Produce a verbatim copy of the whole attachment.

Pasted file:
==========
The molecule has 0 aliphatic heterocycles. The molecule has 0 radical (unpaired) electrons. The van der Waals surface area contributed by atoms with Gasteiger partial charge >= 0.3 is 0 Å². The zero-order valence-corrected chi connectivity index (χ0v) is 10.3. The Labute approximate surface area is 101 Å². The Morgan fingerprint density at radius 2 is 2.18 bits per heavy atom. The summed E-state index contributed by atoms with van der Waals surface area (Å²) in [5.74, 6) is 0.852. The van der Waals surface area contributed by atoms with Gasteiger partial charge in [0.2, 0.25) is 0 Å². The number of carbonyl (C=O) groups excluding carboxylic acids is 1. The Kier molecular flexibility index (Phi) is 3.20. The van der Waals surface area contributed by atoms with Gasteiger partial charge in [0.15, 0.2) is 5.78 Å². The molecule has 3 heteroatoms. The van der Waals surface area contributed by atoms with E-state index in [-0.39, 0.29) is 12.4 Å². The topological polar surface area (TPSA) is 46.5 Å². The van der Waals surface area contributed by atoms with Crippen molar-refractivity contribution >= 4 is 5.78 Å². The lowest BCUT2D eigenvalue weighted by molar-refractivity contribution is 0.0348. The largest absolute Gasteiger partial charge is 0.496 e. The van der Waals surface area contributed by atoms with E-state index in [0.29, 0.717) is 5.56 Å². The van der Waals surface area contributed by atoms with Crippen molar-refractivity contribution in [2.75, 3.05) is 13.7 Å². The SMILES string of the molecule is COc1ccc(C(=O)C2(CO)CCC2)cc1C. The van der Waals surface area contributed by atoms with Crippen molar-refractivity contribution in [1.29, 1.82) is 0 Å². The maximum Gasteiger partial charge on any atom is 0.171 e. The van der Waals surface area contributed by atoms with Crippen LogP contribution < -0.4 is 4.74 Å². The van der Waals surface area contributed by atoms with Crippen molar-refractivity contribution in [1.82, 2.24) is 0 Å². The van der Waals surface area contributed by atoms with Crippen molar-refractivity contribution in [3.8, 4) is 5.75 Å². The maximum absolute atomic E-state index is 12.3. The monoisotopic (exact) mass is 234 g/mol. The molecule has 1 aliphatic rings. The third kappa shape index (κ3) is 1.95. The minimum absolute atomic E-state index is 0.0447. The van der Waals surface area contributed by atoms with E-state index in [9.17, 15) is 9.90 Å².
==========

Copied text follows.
The molecule has 0 aliphatic heterocycles. The molecule has 0 radical (unpaired) electrons. The van der Waals surface area contributed by atoms with Gasteiger partial charge >= 0.3 is 0 Å². The zero-order valence-corrected chi connectivity index (χ0v) is 10.3. The Labute approximate surface area is 101 Å². The Morgan fingerprint density at radius 2 is 2.18 bits per heavy atom. The summed E-state index contributed by atoms with van der Waals surface area (Å²) in [5.74, 6) is 0.852. The van der Waals surface area contributed by atoms with Gasteiger partial charge in [0.2, 0.25) is 0 Å². The number of carbonyl (C=O) groups excluding carboxylic acids is 1. The Kier molecular flexibility index (Phi) is 3.20. The van der Waals surface area contributed by atoms with Gasteiger partial charge in [0.15, 0.2) is 5.78 Å². The molecule has 3 heteroatoms. The van der Waals surface area contributed by atoms with E-state index in [-0.39, 0.29) is 12.4 Å². The topological polar surface area (TPSA) is 46.5 Å². The van der Waals surface area contributed by atoms with Crippen molar-refractivity contribution >= 4 is 5.78 Å². The lowest BCUT2D eigenvalue weighted by molar-refractivity contribution is 0.0348. The largest absolute Gasteiger partial charge is 0.496 e. The van der Waals surface area contributed by atoms with E-state index in [0.29, 0.717) is 5.56 Å². The van der Waals surface area contributed by atoms with Crippen molar-refractivity contribution in [2.75, 3.05) is 13.7 Å². The SMILES string of the molecule is COc1ccc(C(=O)C2(CO)CCC2)cc1C. The van der Waals surface area contributed by atoms with Crippen molar-refractivity contribution in [1.29, 1.82) is 0 Å². The maximum Gasteiger partial charge on any atom is 0.171 e. The van der Waals surface area contributed by atoms with Crippen LogP contribution < -0.4 is 4.74 Å². The van der Waals surface area contributed by atoms with Crippen molar-refractivity contribution in [1.82, 2.24) is 0 Å². The van der Waals surface area contributed by atoms with Crippen molar-refractivity contribution in [3.8, 4) is 5.75 Å². The maximum absolute atomic E-state index is 12.3. The monoisotopic (exact) mass is 234 g/mol. The molecule has 1 aliphatic rings. The third kappa shape index (κ3) is 1.95. The minimum absolute atomic E-state index is 0.0447. The van der Waals surface area contributed by atoms with E-state index in [9.17, 15) is 9.90 Å².